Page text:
With the city’s future mayor and comptroller widely expected to be white and male, women’s groups are flocking to Tish James in the public advocate’s race.
At an endorsement rally today at City Hall, Mr. James’s backers noted repeatedly that the Brooklyn Councilwoman would be the first black woman elected to citywide office if she wins her runoff election against State Senator Daniel Squadron on Oct. 1.
“Let me be a little more blunt: Do we really want at the top of the ticket for all citywide offices–the most important positions here in the city–to all be all white, all male?” asked Sonia Ossorio, president of the city’s chapter of the National Organization for Women, flanked by supporters of Ms. James.
“No!” Ms. James responded. “That’s not gonna happen!”
Prominent James supporters including C. Virginia Fields, the former Manhattan Borough President, and Reshma Saujani, who is now backing Ms. James after losing the first phase of the primary, emphasized the importance of Ms. James’s victory for women everywhere.
Echoing black abolitionist Sojourner Truth, Ms. Saujani extolled Ms. James’s progressive credentials, work ethic and history-making potential.
“Ain’t Tish a woman?” Ms. Saujani asked. “Let’s be real. We can’t keep complaining about the glass ceiling when we’re the ones that are keeping it intact. The majority of voters in this primary electorate are going to be women. We are going to decide who the next public advocate is.”
Ms. James is now locked in a one-on-one battle with Mr. Squadron, who happens to be white and male. And if he wins the race, there is a good chance that Ms. Ossorio’s fears could come to fruition: Presumptive Democratic mayoral nominee Bill de Blasio, his Republican rival, Joe Lhota and comptroller candidate Scott Stringer–the favorite in his race–are all white men.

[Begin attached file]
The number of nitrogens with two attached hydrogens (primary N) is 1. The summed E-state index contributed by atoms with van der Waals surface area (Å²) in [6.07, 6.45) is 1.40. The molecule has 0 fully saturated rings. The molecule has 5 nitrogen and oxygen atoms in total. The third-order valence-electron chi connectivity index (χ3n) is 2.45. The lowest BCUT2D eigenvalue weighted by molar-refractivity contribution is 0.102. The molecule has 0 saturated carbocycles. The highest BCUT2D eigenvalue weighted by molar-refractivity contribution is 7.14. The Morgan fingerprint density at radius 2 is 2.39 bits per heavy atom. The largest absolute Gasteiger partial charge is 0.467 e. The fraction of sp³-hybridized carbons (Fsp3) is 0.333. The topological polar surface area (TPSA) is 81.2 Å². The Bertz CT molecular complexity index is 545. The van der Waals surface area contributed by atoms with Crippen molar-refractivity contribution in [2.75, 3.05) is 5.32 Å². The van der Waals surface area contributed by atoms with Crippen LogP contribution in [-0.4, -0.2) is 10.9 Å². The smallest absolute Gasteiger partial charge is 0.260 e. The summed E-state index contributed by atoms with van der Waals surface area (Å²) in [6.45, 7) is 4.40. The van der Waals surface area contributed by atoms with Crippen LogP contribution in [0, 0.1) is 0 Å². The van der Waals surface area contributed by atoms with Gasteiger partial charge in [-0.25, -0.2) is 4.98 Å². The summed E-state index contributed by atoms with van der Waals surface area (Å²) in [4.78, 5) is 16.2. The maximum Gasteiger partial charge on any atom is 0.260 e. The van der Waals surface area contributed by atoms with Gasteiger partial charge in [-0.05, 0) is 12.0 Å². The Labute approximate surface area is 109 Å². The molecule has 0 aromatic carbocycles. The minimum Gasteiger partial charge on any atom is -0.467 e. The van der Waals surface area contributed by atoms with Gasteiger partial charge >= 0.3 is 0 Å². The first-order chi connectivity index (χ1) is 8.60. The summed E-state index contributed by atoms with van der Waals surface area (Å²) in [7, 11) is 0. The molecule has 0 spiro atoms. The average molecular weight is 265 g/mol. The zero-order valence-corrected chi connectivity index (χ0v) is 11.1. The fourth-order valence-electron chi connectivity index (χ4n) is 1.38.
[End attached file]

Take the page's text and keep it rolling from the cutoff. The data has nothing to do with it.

Ms. James, however, downplayed the racial element of her candidacy, instead stressing her gender.
“Someone once told me, ‘When women vote, women win,'” Ms. James declared, noting that she had been compared to Shirley Chisolm, the first black woman elected to Congress, and Bella Abzug, a prominent congresswoman and feminist. “We still don’t have equal pay for equal work and that must change … there still are not enough women, as mentioned by Reshma, in science and technology, and that must change.”
“Our government must look like the people we serve, including women,” she said.
After the press conference, Ms. James brushed off questions about whether Mr. Squadron was any less in tune with the needs of minorities and women because of his race or gender.
“I’m focusing really on the issues that people care about. I want to focus on paid parental leave. I want to focus on, obviously, increasing the wages of women,” said Ms. James, refusing to mention Mr. Squadron. “I want to have a live and passionate discussion about those issues.”
Update (3:37 p.m.): Mr. Squadron’s campaign responded with a statement from Assemblywoman Gabriela Rosa, who praised the senator’s record on women’s issues.
“No one has been a bigger champion of women’s equality than Daniel, earning a 100% rating from Planned Parenthood,” she said, arguing that he is “the right choice for Public Advocate because he’s never backed down from a fight for women’s equality, from protecting our right to choose and preserving funding for basic healthcare needs, to standing up against income discrimination”
“Daniel’s record of results — and specific plan to make the Public Advocate’s office essential for women, kids, and families who need a fighter — are why I, and so many other women around the city, are supporting him,” she added.